Saudi Arabia Funds China's AI Startup to Compete With OpenAI

By Thea Felicity

May 31, 2024 10:57 AM EDT

A Saudi Arabian flag flies at the Saudi Arabian consulate in Istanbul on October 5, 2018, as protestors take part in a demonstration demanding the release of journalist Jamal Khashoggi. - Jamal Khashoggi, a veteran Saudi journalist who has been critical towards the Saudi government has gone missing after visiting the kingdom's consulate in Istanbul on October 2, 2018, the Washington Post reported.
(Photo : OZAN KOSE/AFP via Getty Images)

A Saudi Arabian fund has become the sole foreign investor in China's generative artificial intelligence (AI) sector, therefore backing the country's efforts to challenge industry leader OpenAI, according to Yahoo Finance.

Prosperity7, the venture capital arm of Saudi state-owned oil giant Aramco, has participated in a $400 million investment round in Zhipu AI, a leading Chinese AI start-up. This investment values Zhipu AI at approximately $3 billion.

Zhipu AI, headquartered in Beijing's Haidian district, is the largest Chinese generative AI start-up by staff size, boasting over 800 employees. It has previously secured funding from Alibaba Cloud and support from state investors like the National Social Security Fund. 

China's generative AI company's primary product is an "AI-in-a-box" solution, offering companies on-premises AI processing for enhanced data security.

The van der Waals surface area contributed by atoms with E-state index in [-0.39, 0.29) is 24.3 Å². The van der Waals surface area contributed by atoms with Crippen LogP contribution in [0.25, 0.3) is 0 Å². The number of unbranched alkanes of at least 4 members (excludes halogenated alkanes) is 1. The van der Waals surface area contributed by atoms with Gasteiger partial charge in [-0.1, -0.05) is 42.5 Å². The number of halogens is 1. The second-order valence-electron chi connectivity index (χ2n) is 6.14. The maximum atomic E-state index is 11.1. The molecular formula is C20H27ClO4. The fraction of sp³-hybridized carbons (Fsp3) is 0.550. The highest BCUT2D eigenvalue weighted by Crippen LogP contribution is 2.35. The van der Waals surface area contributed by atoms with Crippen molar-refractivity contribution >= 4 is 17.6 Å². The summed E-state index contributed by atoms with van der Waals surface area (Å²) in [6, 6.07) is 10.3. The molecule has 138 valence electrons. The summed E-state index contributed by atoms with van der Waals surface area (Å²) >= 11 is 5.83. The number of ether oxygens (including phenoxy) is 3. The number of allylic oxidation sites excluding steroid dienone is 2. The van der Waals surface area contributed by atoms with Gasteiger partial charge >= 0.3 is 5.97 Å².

READ MORE: US-China Tech Rivalry Intensifies: Chinese Expert Predicts Rapid Catch-Up in Supercomputing

China's AI Sector

Historically, China's generative AI sector has relied heavily on domestic funding due to US restrictions on technology exports and investments.

However, Prosperity7's involvement marks the first high-profile foreign investment in one of China's top four generative AI start-ups. 

Alongside Zhipu AI, Moonshot AI, MiniMax, and have been primarily supported by Chinese government funds and major local cloud providers.

China's competitive efforts against OpenAI are believed to be due to Biden's tightened controls on AI technology exports to China and banned certain investments in the sector, as reported by VCPost.

Saudi Arabia remains susceptible to US influence, although experts recently stated that the company would divest from China if necessary.

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